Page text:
Saturday, October 23, 2010

Friday (Saturday) Post

What I did this week. This week Henry and I played around with tcpdump. While we didn't know what each packet meant being able to see what kind of communication and when it was occurring is something that is pretty useful. We noticed that there were ARP requests were being sent out and those machines running sugar kept contacting other machines which I assume is part of the LAN discovery.

I also created a google doc that has a list of all the phobias we used for our hostnames. At the moment I don't see the doc being very useful since if you need to add or change a phobia you have to jump into the dhcpd.conf anyways so everyone will see your changes. Of course documentation outside of the config is nice though. I'm hoping to add to it (maybe MAC?) so that when people need something one person will be like "Hey guys let's just consult Steve's Google Doc" and then the other guy will be like "Yeah!" and then high fives are issued.

Lastly started reading on fdisk in the LPIC. One thing I take issue with this whole certification is you're left without docs. Now I realize that this occurs with every test but it's still something that annoys me. When I first used fdisk I never knew how to use it but the man pages helped me out. With LPIC you're not just expected to know what the command does but you have to know what a certain parameter does or what you need. I can understand if they ask you how to do something common like create a tar.gz which you should know by heart now but Henry and I were looking at the man pages for a command (can't remember which one) and whoever made it must have had an evil sense of humor. There were six parameters that triggered different results BUT the way they were issued was the next parameter had another t. For example, sudo makemasandwich -t would tell you the time when making the sandwich, -tt would add some mayonnaise, -ttt would get the newspaper for you and compliment you on your hair and -tttt would launch Skynet. My long complaint is it's unrealistic to expect someone to remember this. People remember what they use often and that's it. So while I may learn this stuff now if I don't use it often it's a waste of time. I know that this won't get me out of doing the work but it's nice to rant. Whether the LPIC forces me to learn this kind of stuff will be seen.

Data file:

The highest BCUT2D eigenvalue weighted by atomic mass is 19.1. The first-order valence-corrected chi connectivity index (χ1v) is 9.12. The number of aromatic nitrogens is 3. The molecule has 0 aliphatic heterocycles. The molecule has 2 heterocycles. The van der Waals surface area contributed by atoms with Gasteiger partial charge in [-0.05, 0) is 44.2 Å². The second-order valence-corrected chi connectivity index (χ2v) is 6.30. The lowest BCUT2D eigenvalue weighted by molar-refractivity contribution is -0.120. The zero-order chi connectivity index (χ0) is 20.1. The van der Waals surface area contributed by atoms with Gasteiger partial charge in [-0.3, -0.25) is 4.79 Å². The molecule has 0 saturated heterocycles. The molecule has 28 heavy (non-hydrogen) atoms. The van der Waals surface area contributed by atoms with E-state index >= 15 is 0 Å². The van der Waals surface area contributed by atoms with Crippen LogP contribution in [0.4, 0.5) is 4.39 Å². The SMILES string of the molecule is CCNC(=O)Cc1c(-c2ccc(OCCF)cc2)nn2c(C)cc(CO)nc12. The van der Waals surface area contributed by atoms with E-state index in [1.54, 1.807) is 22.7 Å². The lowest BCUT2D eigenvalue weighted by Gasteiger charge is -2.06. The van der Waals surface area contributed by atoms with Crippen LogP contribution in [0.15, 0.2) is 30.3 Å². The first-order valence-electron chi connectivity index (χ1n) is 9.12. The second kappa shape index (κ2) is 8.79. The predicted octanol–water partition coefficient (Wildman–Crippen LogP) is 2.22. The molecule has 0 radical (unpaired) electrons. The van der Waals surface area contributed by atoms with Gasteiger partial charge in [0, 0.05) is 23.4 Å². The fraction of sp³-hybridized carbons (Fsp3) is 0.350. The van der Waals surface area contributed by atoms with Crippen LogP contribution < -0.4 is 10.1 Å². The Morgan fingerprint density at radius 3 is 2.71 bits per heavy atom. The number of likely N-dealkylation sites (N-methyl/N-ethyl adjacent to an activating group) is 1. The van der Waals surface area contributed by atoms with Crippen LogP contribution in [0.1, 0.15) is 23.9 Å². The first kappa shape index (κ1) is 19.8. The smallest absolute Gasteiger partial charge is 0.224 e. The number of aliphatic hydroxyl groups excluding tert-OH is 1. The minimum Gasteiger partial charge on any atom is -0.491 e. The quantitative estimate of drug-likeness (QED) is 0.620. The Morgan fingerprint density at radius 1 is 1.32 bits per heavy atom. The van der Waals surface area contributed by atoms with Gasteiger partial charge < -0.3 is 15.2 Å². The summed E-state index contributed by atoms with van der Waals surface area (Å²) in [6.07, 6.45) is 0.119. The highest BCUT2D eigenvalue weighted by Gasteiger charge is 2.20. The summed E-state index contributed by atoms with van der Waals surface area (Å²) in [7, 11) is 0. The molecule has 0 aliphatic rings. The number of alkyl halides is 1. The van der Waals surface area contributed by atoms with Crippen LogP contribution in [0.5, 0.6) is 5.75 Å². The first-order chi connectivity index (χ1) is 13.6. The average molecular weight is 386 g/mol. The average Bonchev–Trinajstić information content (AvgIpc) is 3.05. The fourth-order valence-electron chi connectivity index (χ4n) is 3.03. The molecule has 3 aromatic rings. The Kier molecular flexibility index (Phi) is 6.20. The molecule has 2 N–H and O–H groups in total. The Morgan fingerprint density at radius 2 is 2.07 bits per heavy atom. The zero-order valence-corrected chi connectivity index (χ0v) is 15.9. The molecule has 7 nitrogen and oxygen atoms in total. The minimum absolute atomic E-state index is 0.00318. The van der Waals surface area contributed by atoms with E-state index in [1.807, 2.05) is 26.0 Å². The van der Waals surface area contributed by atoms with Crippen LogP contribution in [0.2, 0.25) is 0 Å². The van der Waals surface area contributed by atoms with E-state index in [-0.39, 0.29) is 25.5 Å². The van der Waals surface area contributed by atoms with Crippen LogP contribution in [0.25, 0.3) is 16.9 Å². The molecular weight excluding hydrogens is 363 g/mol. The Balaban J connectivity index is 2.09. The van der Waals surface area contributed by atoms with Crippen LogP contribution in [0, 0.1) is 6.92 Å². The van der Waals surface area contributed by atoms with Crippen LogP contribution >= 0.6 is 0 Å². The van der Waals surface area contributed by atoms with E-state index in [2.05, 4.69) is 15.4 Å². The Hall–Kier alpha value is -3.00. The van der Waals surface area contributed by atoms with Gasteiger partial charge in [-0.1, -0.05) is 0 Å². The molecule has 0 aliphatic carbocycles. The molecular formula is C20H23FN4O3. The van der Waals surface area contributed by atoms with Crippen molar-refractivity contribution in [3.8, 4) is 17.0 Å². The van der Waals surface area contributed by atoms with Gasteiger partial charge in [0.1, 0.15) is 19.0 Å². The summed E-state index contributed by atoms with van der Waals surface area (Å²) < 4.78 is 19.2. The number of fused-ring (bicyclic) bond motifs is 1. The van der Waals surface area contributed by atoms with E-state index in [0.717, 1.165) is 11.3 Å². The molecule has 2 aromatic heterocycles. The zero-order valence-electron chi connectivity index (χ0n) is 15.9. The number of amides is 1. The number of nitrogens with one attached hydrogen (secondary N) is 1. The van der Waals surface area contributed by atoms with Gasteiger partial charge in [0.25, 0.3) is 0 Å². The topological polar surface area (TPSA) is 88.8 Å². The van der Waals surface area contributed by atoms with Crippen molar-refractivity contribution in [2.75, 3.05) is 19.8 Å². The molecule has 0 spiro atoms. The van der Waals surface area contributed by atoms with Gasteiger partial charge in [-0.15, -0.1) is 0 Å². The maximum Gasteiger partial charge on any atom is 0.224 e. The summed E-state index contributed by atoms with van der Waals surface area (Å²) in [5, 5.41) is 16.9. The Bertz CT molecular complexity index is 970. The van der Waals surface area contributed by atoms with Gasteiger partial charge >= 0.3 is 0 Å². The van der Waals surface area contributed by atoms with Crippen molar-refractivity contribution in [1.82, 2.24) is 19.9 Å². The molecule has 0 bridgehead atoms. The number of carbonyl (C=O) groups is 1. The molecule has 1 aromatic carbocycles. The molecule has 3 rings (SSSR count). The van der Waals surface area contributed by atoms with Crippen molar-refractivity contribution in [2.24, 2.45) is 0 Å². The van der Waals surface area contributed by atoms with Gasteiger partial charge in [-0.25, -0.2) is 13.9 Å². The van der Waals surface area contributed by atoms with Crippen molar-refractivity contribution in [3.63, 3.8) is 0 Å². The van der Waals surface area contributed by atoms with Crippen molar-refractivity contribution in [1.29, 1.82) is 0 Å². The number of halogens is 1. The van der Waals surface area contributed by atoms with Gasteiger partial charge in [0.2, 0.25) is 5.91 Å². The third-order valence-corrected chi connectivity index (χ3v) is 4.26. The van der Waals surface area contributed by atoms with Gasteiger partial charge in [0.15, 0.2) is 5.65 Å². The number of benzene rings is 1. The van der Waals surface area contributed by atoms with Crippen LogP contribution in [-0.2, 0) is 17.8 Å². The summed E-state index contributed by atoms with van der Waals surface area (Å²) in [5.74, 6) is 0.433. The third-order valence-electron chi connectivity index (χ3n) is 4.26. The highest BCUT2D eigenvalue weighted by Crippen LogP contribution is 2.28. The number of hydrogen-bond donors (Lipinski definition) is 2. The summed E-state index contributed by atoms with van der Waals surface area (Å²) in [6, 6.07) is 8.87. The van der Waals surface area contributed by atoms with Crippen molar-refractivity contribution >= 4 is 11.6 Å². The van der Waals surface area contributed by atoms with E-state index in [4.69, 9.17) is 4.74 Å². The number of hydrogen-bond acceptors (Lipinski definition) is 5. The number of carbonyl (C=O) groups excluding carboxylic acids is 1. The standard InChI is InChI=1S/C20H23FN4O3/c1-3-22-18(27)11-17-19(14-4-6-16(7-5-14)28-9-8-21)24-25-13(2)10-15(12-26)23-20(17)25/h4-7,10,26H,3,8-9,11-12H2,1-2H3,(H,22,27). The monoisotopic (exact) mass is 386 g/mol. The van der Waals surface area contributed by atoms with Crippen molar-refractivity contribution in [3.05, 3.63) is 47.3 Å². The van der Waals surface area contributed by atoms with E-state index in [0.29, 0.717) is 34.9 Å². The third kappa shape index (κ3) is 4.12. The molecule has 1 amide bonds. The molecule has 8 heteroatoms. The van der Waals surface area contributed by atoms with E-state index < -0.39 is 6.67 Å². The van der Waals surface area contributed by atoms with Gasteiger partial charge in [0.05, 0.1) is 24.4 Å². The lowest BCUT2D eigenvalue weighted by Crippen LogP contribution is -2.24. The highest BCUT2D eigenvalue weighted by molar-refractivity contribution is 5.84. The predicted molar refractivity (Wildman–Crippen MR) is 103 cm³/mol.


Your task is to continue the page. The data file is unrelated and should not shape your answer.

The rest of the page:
1 comment:

  1. It's nice to have a good rant, now and then, so I'm glad you got it out of your system ;-) To the degree that LPIC is testing obscure switches on Unix commands, your criticism is more valid. My understanding is that they try to focus on the most common command options. To the degree they succeed will be open to debate, I'm sure, but you have to live with whatever they have anyway :-(

    Again, please try to make journaling a *daily* habit. It is less painful and more beneficial that way.